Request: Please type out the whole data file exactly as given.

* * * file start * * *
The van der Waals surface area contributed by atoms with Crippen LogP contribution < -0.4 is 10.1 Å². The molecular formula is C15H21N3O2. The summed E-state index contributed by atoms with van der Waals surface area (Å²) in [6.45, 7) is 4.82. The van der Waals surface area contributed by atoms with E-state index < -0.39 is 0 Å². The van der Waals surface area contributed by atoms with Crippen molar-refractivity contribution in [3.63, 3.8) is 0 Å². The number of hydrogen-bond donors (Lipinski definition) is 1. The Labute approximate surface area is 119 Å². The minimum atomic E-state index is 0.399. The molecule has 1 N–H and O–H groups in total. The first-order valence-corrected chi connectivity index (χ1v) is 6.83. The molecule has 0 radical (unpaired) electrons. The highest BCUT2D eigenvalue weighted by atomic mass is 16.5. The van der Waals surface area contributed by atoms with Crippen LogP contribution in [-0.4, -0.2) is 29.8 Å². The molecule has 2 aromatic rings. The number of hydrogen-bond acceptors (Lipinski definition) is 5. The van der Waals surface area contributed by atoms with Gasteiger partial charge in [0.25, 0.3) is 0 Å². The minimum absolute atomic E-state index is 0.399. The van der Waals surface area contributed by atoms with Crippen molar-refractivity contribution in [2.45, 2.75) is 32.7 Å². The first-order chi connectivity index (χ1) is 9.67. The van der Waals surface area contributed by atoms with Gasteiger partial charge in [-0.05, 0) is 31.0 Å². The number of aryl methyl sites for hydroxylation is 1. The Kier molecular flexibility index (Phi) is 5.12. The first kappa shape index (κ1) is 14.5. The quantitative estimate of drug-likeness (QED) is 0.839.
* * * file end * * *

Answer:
The van der Waals surface area contributed by atoms with Crippen LogP contribution < -0.4 is 10.1 Å². The molecular formula is C15H21N3O2. The summed E-state index contributed by atoms with van der Waals surface area (Å²) in [6.45, 7) is 4.82. The van der Waals surface area contributed by atoms with E-state index < -0.39 is 0 Å². The van der Waals surface area contributed by atoms with Crippen molar-refractivity contribution in [3.63, 3.8) is 0 Å². The number of hydrogen-bond donors (Lipinski definition) is 1. The Labute approximate surface area is 119 Å². The minimum atomic E-state index is 0.399. The molecule has 1 N–H and O–H groups in total. The first-order valence-corrected chi connectivity index (χ1v) is 6.83. The molecule has 0 radical (unpaired) electrons. The highest BCUT2D eigenvalue weighted by atomic mass is 16.5. The van der Waals surface area contributed by atoms with Crippen LogP contribution in [-0.4, -0.2) is 29.8 Å². The molecule has 2 aromatic rings. The number of hydrogen-bond acceptors (Lipinski definition) is 5. The van der Waals surface area contributed by atoms with Gasteiger partial charge in [0.25, 0.3) is 0 Å². The minimum absolute atomic E-state index is 0.399. The van der Waals surface area contributed by atoms with Crippen molar-refractivity contribution in [2.45, 2.75) is 32.7 Å². The first-order chi connectivity index (χ1) is 9.67. The van der Waals surface area contributed by atoms with Gasteiger partial charge in [-0.05, 0) is 31.0 Å². The number of aryl methyl sites for hydroxylation is 1. The Kier molecular flexibility index (Phi) is 5.12. The first kappa shape index (κ1) is 14.5. The quantitative estimate of drug-likeness (QED) is 0.839.